While there are many varieties of the well-known hydrangea shrub, only two varieties of true climbing hydrangeas exist. These vining hydrangeas make excellent woodland ground-cover, though with their clinging, hairy tendrils they easily climb trees, over fallen logs and onto stumps. Unlike many other vines, climbing hydrangeas do not choke their living host trees.
A North American native plant, D. barbara is the earlier blooming of the two hydrangea vines, with small, loose clusters of white flowers emerging in late spring. Vines will grow up to 40 feet, and are commonly found in the forests of the southeastern United States, as well as south into Florida and west into Arkansas and Louisiana. Plants should be located in a slightly moist, partially shady site; though it will grow in sunlight, Decumaria does not tolerate drought.
The plant is valuable for winter landscape interest, as well. Mature vines display a shaggy, cinnamon-colored bark. They can be planted as an alternative to English ivy or Japanese honeysuckle.
A climbing hydrangea native to Japan and Taiwan, H. anomala grows slowly, but may eventually reach more than 60 feet over several decades. In midsummer, large flat clusters of fragrant white flowers ringed by larger sterile flowers appear; a single flower bunch can be 5 to 8 inches across. Like D. barbara, H. anomala features shiny, dark green leaves, which fall in autumn to reveal a peeling cinnamon bark in the winter months. Because it can grow to immense sizes, a very sturdy support is necessary for this climbing hydrangea. Plants may become aggressive with age and require trimming.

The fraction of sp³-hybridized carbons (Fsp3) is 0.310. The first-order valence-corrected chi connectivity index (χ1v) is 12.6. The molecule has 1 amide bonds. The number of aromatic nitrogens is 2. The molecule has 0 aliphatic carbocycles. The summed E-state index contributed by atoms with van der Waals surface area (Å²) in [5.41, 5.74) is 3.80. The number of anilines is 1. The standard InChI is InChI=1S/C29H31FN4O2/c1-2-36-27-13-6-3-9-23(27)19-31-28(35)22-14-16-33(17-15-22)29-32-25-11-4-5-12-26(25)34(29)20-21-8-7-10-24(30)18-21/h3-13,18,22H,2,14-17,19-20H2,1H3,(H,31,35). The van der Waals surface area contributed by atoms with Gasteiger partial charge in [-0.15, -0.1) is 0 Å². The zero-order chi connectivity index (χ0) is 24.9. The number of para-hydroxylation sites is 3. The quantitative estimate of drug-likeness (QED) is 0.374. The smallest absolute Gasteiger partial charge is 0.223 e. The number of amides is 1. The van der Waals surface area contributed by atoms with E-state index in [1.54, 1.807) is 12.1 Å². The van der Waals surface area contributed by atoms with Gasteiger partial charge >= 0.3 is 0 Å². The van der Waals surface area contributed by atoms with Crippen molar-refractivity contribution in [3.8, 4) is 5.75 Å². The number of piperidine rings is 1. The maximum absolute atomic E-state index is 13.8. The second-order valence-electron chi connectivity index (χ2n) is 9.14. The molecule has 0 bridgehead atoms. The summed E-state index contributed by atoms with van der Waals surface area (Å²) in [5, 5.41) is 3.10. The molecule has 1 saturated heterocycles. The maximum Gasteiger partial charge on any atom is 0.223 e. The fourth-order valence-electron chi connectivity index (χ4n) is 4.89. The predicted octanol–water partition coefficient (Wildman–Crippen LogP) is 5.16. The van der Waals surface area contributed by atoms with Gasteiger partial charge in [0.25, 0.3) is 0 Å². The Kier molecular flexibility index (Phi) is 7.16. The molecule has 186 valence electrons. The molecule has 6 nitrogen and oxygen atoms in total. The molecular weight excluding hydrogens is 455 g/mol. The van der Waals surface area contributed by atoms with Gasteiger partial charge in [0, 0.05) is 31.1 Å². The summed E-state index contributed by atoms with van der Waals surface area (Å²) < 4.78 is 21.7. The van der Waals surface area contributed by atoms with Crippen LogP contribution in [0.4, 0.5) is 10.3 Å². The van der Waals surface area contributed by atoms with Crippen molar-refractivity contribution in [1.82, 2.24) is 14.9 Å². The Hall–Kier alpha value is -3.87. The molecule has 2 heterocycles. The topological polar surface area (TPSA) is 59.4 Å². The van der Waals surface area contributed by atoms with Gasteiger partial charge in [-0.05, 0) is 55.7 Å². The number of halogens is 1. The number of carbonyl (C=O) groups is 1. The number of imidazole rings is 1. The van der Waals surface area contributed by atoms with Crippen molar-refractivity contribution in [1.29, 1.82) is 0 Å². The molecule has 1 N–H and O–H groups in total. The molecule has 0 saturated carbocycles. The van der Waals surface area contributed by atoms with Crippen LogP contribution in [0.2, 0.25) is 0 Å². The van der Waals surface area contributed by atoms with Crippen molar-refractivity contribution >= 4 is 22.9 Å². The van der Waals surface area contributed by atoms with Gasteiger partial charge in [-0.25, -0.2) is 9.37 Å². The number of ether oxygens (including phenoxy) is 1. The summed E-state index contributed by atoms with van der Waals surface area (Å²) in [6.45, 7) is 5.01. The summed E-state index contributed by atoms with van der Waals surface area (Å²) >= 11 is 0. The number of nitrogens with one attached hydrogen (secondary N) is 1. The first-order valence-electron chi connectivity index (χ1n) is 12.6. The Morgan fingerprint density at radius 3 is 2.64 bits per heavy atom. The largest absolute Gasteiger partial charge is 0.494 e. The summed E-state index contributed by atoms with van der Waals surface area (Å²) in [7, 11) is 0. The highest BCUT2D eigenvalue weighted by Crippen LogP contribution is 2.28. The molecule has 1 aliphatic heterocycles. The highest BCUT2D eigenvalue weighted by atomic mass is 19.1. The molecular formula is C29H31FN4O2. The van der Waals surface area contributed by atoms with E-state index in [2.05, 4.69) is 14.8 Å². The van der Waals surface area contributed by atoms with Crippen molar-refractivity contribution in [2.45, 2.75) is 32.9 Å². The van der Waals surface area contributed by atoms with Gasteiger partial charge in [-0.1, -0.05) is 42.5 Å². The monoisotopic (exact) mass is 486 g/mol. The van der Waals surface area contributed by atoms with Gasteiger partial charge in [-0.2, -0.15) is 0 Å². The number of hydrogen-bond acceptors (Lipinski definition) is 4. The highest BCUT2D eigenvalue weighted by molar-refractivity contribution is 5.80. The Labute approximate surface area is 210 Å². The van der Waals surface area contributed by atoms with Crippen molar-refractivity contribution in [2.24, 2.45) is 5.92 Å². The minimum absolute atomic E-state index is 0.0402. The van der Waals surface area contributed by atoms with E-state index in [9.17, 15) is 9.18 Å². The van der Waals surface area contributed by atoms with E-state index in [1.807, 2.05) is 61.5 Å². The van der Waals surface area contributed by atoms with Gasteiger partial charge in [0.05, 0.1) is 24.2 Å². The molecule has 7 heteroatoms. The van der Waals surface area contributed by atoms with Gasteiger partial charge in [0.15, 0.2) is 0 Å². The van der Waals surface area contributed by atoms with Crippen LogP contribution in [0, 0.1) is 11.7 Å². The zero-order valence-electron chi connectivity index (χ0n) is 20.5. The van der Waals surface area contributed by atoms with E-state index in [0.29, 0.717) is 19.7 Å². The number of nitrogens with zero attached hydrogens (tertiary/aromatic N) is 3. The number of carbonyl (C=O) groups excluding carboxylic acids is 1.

The planting site for H. anomala should be moist and rich, and somewhat shaded during the summer months.
Japanese Climbing Hydrangea, Schizophragma Hydrangeoides
Several varieties of this Japanese climber are available through commercial nurseries. Though not a true hydrangea, this plant is often mislabeled as a climbing hydrangea at nurseries. Culture requirements are virtually identical to true climbing hydrangeas: moist, rich and partially shaded sites work best. The leaves of S. hydrangeoides are larger, lighter green and less glossy than other climbing hydrangea vines. Flat, showy white flowers appear in early summer, and the bark in the winter months is reddish-brown.
Like true climbing hydrangeas, the Japanese hydrangea can grow to 30 feet, and easily climbs walls, trees, pergolas and other structures with ample crevices.